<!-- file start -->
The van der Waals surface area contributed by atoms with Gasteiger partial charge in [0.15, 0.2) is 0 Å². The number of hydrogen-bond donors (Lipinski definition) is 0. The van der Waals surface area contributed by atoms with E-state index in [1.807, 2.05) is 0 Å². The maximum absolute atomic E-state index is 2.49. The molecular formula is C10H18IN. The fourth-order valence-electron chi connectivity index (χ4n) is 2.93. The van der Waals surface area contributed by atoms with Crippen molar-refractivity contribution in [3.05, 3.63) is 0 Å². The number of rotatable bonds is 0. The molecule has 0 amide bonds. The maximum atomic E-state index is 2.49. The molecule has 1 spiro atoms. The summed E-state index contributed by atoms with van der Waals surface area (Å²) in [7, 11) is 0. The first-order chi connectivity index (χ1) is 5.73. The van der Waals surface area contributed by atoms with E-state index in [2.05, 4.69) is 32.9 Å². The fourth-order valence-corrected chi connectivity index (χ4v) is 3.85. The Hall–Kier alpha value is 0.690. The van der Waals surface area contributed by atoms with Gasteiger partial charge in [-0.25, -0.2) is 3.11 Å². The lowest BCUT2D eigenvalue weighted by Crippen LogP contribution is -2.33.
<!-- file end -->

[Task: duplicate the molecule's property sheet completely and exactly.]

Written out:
The van der Waals surface area contributed by atoms with Gasteiger partial charge in [0.15, 0.2) is 0 Å². The number of hydrogen-bond donors (Lipinski definition) is 0. The van der Waals surface area contributed by atoms with E-state index in [1.807, 2.05) is 0 Å². The maximum absolute atomic E-state index is 2.49. The molecular formula is C10H18IN. The fourth-order valence-electron chi connectivity index (χ4n) is 2.93. The van der Waals surface area contributed by atoms with Crippen molar-refractivity contribution in [3.05, 3.63) is 0 Å². The number of rotatable bonds is 0. The molecule has 0 amide bonds. The maximum atomic E-state index is 2.49. The molecule has 1 spiro atoms. The summed E-state index contributed by atoms with van der Waals surface area (Å²) in [7, 11) is 0. The first-order chi connectivity index (χ1) is 5.73. The van der Waals surface area contributed by atoms with E-state index in [2.05, 4.69) is 32.9 Å². The fourth-order valence-corrected chi connectivity index (χ4v) is 3.85. The Hall–Kier alpha value is 0.690. The van der Waals surface area contributed by atoms with Gasteiger partial charge in [-0.25, -0.2) is 3.11 Å². The lowest BCUT2D eigenvalue weighted by Crippen LogP contribution is -2.33.